Cardiomyopathy is a type of heart disease in which your heart muscle becomes enlarged, thick or stiff. Sometimes it's cause is genetic and other times it is caused by risk factors such as obesity, alcohol use or diabetes. 

There are several different types of cardiomyopathy:

Ischemic cardiomyopathy, the most common category, occurs when the heart muscle is damaged from a heart attack or coronary artery disease

Non-ischemic cardiomyopathy is not related to coronary artery disease or a heart attack. There are four types of non-ischemic cardiomyopathy:

  • Arrhythmogenic right ventricular dysplasia (ARVD): A rare type of cardiomyopathy in which the muscle tissue in the right lower heart chamber dies and is replaced with scar tissue. This can cause arrhythmias. It usually affects teens or young adults and may cause sudden cardiac arrest in young athletes. Researchers think this type of cardiomyopathy is an inherited disease.

As the condition progresses, your heart becomes weaker. This makes it difficult for your heart to pump blood effectively or maintain its normal rhythm. Eventually, cardiomyopathy can lead to other conditions such as heart failure, arrhythmias, heart valve disease or sudden cardiac arrest. That’s why it’s important to see your doctor if you have symptoms.


Symptoms of cardiomyopathy may include:

  • Shortness of breath or trouble breathing, especially when lying down, after eating or with physical exertion
  • Fatigue and weakness
  • Swelling in your ankles, feet, legs and abdomen
  • Bulging neck veins
  • Congested cough
  • Chest pain
  • Irregular heartbeats or heart murmurs
  • Dizziness, light-headedness or fainting


To diagnose your condition, your doctor will ask about your medical history and conduct a physical exam. He or she may also perform the following tests:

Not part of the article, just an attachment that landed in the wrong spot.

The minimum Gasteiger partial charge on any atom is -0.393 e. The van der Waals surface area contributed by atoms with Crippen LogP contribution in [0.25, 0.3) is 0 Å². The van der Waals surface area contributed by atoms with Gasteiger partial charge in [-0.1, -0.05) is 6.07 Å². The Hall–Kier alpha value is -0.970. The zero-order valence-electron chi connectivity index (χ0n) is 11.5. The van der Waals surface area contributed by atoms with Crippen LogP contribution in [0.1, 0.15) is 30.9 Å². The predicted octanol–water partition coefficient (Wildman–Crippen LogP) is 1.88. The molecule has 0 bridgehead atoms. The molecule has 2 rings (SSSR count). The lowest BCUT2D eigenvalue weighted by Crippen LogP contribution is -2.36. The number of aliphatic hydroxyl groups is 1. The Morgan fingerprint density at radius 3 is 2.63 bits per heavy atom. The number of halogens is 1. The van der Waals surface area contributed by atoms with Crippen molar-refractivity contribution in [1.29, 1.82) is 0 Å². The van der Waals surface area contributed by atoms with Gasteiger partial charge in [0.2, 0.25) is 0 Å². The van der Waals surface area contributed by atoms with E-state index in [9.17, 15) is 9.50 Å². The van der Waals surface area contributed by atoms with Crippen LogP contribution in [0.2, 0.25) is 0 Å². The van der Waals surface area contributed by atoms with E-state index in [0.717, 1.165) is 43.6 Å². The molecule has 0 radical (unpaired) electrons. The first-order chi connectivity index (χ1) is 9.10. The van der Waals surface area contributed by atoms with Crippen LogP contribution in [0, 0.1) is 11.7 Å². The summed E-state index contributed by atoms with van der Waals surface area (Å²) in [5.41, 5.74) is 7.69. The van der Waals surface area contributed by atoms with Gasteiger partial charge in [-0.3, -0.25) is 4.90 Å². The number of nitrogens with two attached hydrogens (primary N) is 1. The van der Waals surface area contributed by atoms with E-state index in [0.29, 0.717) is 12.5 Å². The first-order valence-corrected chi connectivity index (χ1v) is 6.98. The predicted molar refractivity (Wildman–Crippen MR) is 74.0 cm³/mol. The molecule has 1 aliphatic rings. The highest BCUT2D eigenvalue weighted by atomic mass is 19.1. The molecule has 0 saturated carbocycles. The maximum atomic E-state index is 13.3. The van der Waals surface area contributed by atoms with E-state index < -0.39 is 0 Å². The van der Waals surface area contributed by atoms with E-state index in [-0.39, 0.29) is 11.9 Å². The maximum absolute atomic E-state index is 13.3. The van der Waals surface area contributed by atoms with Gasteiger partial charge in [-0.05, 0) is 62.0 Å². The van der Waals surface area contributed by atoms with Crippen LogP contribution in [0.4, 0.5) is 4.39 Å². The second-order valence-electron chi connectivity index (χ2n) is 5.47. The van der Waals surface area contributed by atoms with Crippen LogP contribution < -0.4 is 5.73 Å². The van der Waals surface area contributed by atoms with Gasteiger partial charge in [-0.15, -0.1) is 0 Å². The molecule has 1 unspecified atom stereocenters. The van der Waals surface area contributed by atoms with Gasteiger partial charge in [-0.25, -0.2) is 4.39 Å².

Services & Treatment

Depending on its cause, your cardiomyopathy can be treated in various ways. If the cardiomyopathy is caused by blockages in the coronary arteries, your doctor may treat it with:

Your doctor may also recommend you make lifestyle changes, such as avoiding intense exercise, losing weight and limiting caffeine and alcohol, fat and salt.

Your doctor may also prescribe medications to help control your symptoms. These medications may include beta blockers or diuretics.

If lifestyle changes and medications don’t produce the desired results, your doctor may recommend surgery for:

Why Aurora?

You're at the Heart of Our Care 

Aurora Health Care offers coordinated care for preventing, diagnosing and treating heart and vascular disease. World-renowned heart and vascular specialists diagnose and treat all types of cardiovascular conditions and disorders, using the most advanced state-of-the-art tools and technologies available today. 

The Tendick Center for Surgical Treatment of Heart Failure and the Transplant Center provide specialized heart care. Contact them to learn more about how they can help you or a loved one.

What’s all this mean to you? Convenient, coordinated and expert care.  

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